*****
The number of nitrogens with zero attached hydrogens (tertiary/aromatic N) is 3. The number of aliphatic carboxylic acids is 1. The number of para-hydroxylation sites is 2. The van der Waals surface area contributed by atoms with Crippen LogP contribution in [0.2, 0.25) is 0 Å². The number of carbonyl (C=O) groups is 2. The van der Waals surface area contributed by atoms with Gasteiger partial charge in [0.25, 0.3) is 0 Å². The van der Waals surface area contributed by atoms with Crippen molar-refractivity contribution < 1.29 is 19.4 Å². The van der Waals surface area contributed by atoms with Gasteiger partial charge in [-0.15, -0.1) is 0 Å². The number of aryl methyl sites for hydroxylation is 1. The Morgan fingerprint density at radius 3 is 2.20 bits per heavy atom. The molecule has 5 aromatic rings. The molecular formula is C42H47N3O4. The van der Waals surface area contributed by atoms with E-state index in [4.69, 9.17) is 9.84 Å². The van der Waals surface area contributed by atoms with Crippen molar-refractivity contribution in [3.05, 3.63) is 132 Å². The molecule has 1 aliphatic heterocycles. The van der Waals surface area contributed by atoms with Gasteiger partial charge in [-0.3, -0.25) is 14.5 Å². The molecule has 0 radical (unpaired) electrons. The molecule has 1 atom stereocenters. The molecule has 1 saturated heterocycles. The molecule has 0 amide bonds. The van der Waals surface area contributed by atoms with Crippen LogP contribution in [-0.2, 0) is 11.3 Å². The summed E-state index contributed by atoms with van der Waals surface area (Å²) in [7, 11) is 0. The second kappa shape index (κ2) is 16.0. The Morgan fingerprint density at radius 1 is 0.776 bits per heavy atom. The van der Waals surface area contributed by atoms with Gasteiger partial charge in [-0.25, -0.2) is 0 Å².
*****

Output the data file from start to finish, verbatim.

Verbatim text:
The number of nitrogens with zero attached hydrogens (tertiary/aromatic N) is 3. The number of aliphatic carboxylic acids is 1. The number of para-hydroxylation sites is 2. The van der Waals surface area contributed by atoms with Crippen LogP contribution in [0.2, 0.25) is 0 Å². The number of carbonyl (C=O) groups is 2. The van der Waals surface area contributed by atoms with Gasteiger partial charge in [0.25, 0.3) is 0 Å². The van der Waals surface area contributed by atoms with Crippen molar-refractivity contribution < 1.29 is 19.4 Å². The van der Waals surface area contributed by atoms with Gasteiger partial charge in [-0.15, -0.1) is 0 Å². The number of aryl methyl sites for hydroxylation is 1. The Morgan fingerprint density at radius 3 is 2.20 bits per heavy atom. The molecule has 5 aromatic rings. The molecular formula is C42H47N3O4. The van der Waals surface area contributed by atoms with E-state index in [4.69, 9.17) is 9.84 Å². The van der Waals surface area contributed by atoms with Crippen molar-refractivity contribution in [3.05, 3.63) is 132 Å². The molecule has 1 aliphatic heterocycles. The van der Waals surface area contributed by atoms with Gasteiger partial charge in [-0.3, -0.25) is 14.5 Å². The molecule has 0 radical (unpaired) electrons. The molecule has 1 atom stereocenters. The molecule has 1 saturated heterocycles. The molecule has 0 amide bonds. The van der Waals surface area contributed by atoms with Crippen LogP contribution in [-0.2, 0) is 11.3 Å². The summed E-state index contributed by atoms with van der Waals surface area (Å²) in [7, 11) is 0. The second kappa shape index (κ2) is 16.0. The Morgan fingerprint density at radius 1 is 0.776 bits per heavy atom. The van der Waals surface area contributed by atoms with Gasteiger partial charge in [-0.25, -0.2) is 0 Å².